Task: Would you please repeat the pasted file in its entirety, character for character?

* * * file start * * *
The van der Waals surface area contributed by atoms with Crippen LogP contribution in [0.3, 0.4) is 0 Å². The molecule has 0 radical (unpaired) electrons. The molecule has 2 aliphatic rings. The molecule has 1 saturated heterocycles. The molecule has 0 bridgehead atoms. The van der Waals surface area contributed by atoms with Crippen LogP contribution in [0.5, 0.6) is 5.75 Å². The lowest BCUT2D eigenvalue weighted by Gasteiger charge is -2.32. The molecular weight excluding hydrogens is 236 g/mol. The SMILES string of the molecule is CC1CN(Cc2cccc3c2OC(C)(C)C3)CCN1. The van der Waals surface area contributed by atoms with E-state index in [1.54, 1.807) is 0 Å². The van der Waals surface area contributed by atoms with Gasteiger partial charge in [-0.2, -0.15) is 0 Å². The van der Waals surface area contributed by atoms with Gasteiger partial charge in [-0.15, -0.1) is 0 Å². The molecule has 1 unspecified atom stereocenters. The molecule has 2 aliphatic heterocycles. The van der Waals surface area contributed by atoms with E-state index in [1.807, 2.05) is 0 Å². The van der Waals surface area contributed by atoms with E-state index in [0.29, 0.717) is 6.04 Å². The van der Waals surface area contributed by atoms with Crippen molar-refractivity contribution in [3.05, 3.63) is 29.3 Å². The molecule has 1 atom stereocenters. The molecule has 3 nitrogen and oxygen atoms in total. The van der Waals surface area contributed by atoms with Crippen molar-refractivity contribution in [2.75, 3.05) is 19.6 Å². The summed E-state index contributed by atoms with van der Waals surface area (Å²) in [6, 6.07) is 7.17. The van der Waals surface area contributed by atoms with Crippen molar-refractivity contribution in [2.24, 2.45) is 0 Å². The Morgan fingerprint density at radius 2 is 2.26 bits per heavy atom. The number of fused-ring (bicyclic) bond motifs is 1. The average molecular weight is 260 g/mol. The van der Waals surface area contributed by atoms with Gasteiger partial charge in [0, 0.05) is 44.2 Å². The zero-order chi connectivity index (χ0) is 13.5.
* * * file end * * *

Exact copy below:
The van der Waals surface area contributed by atoms with Crippen LogP contribution in [0.3, 0.4) is 0 Å². The molecule has 0 radical (unpaired) electrons. The molecule has 2 aliphatic rings. The molecule has 1 saturated heterocycles. The molecule has 0 bridgehead atoms. The van der Waals surface area contributed by atoms with Crippen LogP contribution in [0.5, 0.6) is 5.75 Å². The lowest BCUT2D eigenvalue weighted by Gasteiger charge is -2.32. The molecular weight excluding hydrogens is 236 g/mol. The SMILES string of the molecule is CC1CN(Cc2cccc3c2OC(C)(C)C3)CCN1. The van der Waals surface area contributed by atoms with E-state index in [1.54, 1.807) is 0 Å². The van der Waals surface area contributed by atoms with Gasteiger partial charge in [-0.2, -0.15) is 0 Å². The van der Waals surface area contributed by atoms with Gasteiger partial charge in [-0.15, -0.1) is 0 Å². The molecule has 1 unspecified atom stereocenters. The molecule has 2 aliphatic heterocycles. The van der Waals surface area contributed by atoms with E-state index in [1.807, 2.05) is 0 Å². The van der Waals surface area contributed by atoms with E-state index in [0.29, 0.717) is 6.04 Å². The van der Waals surface area contributed by atoms with Crippen molar-refractivity contribution in [3.05, 3.63) is 29.3 Å². The molecule has 1 atom stereocenters. The molecule has 3 nitrogen and oxygen atoms in total. The van der Waals surface area contributed by atoms with Crippen molar-refractivity contribution in [2.75, 3.05) is 19.6 Å². The summed E-state index contributed by atoms with van der Waals surface area (Å²) in [6, 6.07) is 7.17. The van der Waals surface area contributed by atoms with Crippen molar-refractivity contribution in [2.24, 2.45) is 0 Å². The Morgan fingerprint density at radius 2 is 2.26 bits per heavy atom. The number of fused-ring (bicyclic) bond motifs is 1. The average molecular weight is 260 g/mol. The van der Waals surface area contributed by atoms with Gasteiger partial charge in [0, 0.05) is 44.2 Å². The zero-order chi connectivity index (χ0) is 13.5.